I learned to garden at a young age from my parents who both had vegetable gardens and lovely yards. Terms like ‘annual’ and ‘compost’ were a part of my childhood. Dee does a great job with defining gardening terms for new gardeners in her book’s glossary. Many garden books skip this important section for beginners.

Dee advises gardeners to start small with container gardening, which is a great idea. As with community gardening, starting small in a container is a good way to find out if you like gardening to begin with before you invest tons of time and money in gardening stuff. I just gave the same advice to a self-proclaimed “brown thumb” friend recently. As Dee puts it, “No one is born with a brown thumb”. Gardening teaches us that trying something new is important, and passing time doing something you enjoy is more important than achieving a final goal.

If you are new to gardening and live in Central Texas, I offer consultation services to help. Visit www.redwheelbarrowplants.com or call 512-217-6955 to learn more and set up an appointment.

Be sure to follow Dee’s blogs, The 20-30 Something Garden Guide and Red Dirt Ramblings.

As part of the book launch cyber-party I am having a giveaway. Leave a comment on what your biggest gardening challenge was and how you overcame it. If you comment you will be entered to win one of two fabulous prizes:

PRIZE 1- Garden Girl USA gardening shorts
Garden Girl USA’s Gardening Shorts are cool, comfortable and loaded with practical features including Garden Girl’s signature Wonderfit side stretch panels, generous fit for easy movement and multiple deep reinforced pockets. Garden Girl apparel is designed by women for women. The result is smart design: for example the leg length of GG shorts can be adjusted shorter or longer via smart fold-up-or-down cuffs with a button tab. Available for suggested retail price of $69.99 at www.gardengirlusa.com and select retailers.

Gardening Shorts_GardenGirlUSA

PRIZE 2-Fiskars PowerGear 18” Loppers,  They are worth $26.99.  Dee says, “I like them because they are great for getting in close when you’re trimming roses and other thorny problems”.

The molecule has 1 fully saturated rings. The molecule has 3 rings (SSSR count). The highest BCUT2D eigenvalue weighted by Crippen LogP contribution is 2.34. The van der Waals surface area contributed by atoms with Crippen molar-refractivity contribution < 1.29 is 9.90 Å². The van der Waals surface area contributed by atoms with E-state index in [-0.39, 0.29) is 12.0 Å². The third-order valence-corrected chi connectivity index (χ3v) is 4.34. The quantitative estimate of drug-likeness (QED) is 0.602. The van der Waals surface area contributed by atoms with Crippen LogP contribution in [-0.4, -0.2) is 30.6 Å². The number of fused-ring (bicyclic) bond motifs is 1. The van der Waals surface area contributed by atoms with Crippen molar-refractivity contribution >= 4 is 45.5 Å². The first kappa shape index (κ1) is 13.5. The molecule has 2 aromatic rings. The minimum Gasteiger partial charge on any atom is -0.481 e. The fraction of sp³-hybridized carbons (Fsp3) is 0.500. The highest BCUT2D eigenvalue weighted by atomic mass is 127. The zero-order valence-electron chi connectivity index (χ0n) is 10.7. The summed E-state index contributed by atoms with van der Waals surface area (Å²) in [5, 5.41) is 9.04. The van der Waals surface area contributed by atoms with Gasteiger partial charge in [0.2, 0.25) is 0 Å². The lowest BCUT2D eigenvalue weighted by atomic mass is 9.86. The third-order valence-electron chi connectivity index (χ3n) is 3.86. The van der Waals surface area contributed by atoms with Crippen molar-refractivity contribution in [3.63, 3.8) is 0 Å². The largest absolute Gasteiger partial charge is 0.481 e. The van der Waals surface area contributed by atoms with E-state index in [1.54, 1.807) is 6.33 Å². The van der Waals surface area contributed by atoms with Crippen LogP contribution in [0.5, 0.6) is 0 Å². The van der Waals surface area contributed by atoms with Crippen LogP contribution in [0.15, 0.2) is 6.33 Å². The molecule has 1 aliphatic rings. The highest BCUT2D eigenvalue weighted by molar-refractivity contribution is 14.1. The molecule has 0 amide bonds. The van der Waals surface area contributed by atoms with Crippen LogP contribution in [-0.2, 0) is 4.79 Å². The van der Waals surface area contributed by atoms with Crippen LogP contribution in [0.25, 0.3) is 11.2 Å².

One note, the contest is only open to U.S. residents.

To celebrate Dee’s book we are having a cyber-party with other bloggers that Dee knows, so take a gander at their blogs too. They are really cool. They are all having prize giveaways as well.

Shawna Coronado website — gift certificate to High Country Gardens for a Summer Dreams Garden.

Whitney Curtis at the Curtis Casa — David Austin Rose, ‘Princess Alexandra of Kent’ and Authentic Haven Brand Moo Poo Tea.

Robin Haglund at Garden Mentors — Buckaroo Worm Castings, a hula planter and Empire Soil Builder, from Sanctuary Soil.

Rachel Hough at The Domestic Artiste —Fiskars Tools, two sets of loppers, one is the PowerGear Lopper 32” and the other Power-Lever 28”.

Niki Jabbour at Niki Jabbour, The Year Round Veggie Gardener.

Carmen Johnston at Carmen Johnston Gardens — Garden Girl pants with knee pads and a David Austin rose, ‘The Alnwick Rose’ catalog link for ordering bare root roses.

Carol Michel at May Dreams Gardens —DeWit Tool kit and Botanical Interests Organic Heirloom Seed Bank Collection. 

Pam Penick at Digging — Three small Bee Preservers, www.glassgardensnw.com.

Jenny Peterson and J. Peterson Garden Design — SeedKeepers Deluxe seedkeeperand Burlap Girdle.

Genevieve Schmidt at North Coast Gardening — Annie’s Annuals gift certificate and Keira Watering Cans.

Marie Wreath at the (Not Always) Lazy W Ranch — Longfield Gardens tulips & daffs